Friday, March 16, 2007

IDS: Careless Talk Costs Votes has been very naughty in recent months and taken to dubbing ConservativeHome ContinuityIDS. Strange therefore to see this morning that ConHome, in its morning press roundup, has omitted to cover a very interesting interview with Iain Duncan Smith in the FT. It's headlined "Former Tory leader urges party to keep dissent 'private'". Here's an extract...
"My message is you'll not catch me saying anything to say what David is doing is wrong. There may be things you agree with, disagree with, but I'm going for the broad canvas, not individual brushstrokes," Mr Duncan Smith told the Financial Times. "I say to everybody: if you want to have dissent, keep it among
consenting adults in private. Consider it a thing you might do but only with
your closest friends - and don't consider the media your closest friends, as was
too often the case in the past."

But he warned that the Tories' ability to capitalise on Labour's weakness
could be fatally damaged if the party undermined its newly minted "decent" image
through internal warfare. "The public will look at us and ask 'is it time for a
change?' When they do, they need to be able to say: 'these are decent people who
will be good for me and good for my neighbour'," Mr Duncan Smith said. "We're on
the edge of getting [the Conservatives' image] to move. What would destroy that
is if everybody [in the party] started up saying 'oh no, no, no'."

He argued that Mr Cameron needed to strike a "difficult balance between
changing the party enough so the public recognise that it is a decent party and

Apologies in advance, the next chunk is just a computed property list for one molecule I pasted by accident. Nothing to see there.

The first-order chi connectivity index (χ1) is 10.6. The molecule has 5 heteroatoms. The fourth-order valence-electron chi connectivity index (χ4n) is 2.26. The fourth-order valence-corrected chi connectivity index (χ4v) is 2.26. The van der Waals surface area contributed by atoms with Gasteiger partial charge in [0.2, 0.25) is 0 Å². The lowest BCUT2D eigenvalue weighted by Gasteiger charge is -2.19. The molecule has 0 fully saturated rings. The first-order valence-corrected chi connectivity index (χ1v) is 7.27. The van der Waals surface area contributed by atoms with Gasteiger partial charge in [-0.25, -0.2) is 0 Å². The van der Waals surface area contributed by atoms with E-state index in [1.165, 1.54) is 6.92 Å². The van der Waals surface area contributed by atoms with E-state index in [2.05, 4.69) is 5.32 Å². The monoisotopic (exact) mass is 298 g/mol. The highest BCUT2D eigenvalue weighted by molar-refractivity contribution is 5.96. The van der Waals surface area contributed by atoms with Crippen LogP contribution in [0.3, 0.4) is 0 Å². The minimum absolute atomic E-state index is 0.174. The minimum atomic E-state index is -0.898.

being at the same time conscious that you need as well to keep your roots". Mr
Cameron was a "Conservative whose instincts are in the right place - he's just
got to seek that balance," the former leader said.

Read the full interview HERE. IDS knows better than most the damage that can be done by anonymous media briefings and internal party warfare. He fell victim to it in the most horrible way.

His message is undoubtedly right, but it does present a problem for a site like ConservativeHome, and to a lesser extent this one. ConservativeHome sees itself as the voice of the Tory grassroots. It provides party members with a platform to air their views, both positive and negative, about what the Party is doing. If ConservativeHome was ever seen to be a Party mouthpiece it would lose a lot of its appeal, but if it's just seen as a site where people whinge about David Cameron or the national Party that would also put people off. So Tim Montgomerie and Sam Coates always have a difficult line to tread. IDS is urging everyone - including them and me - to watch what we say. He's right to do so. Perhaps it's time to resurrect the wartime slogan...

Careless Talk Costs Votes!


Man in a shed said...

These days people join parties for their ideas and idealism. Not to be well behaved children - seen but not heard.

The days of my party right or wrong (another war slogan) are over.

Neil Craig said...

This may be the best argument for pseudonyms on blogs. We have seen Iain pushing but not breaking the envelope on Al Gore & warming but the rest of us free to break this envelope & go marching to war over it.

Newmania said...

The days of my party right or wrong (another war slogan) are over.

They are not and with the additional scrutiny of the modern media the slightest hint of disunity can be maginified and twisted.

I must say I think IDS who I have always considered a pea brained stuffy little twerp is somewhat over reacting . He chiefly suffered from his own lack of talent for any activity connected with political life and goes on striking the wrong note .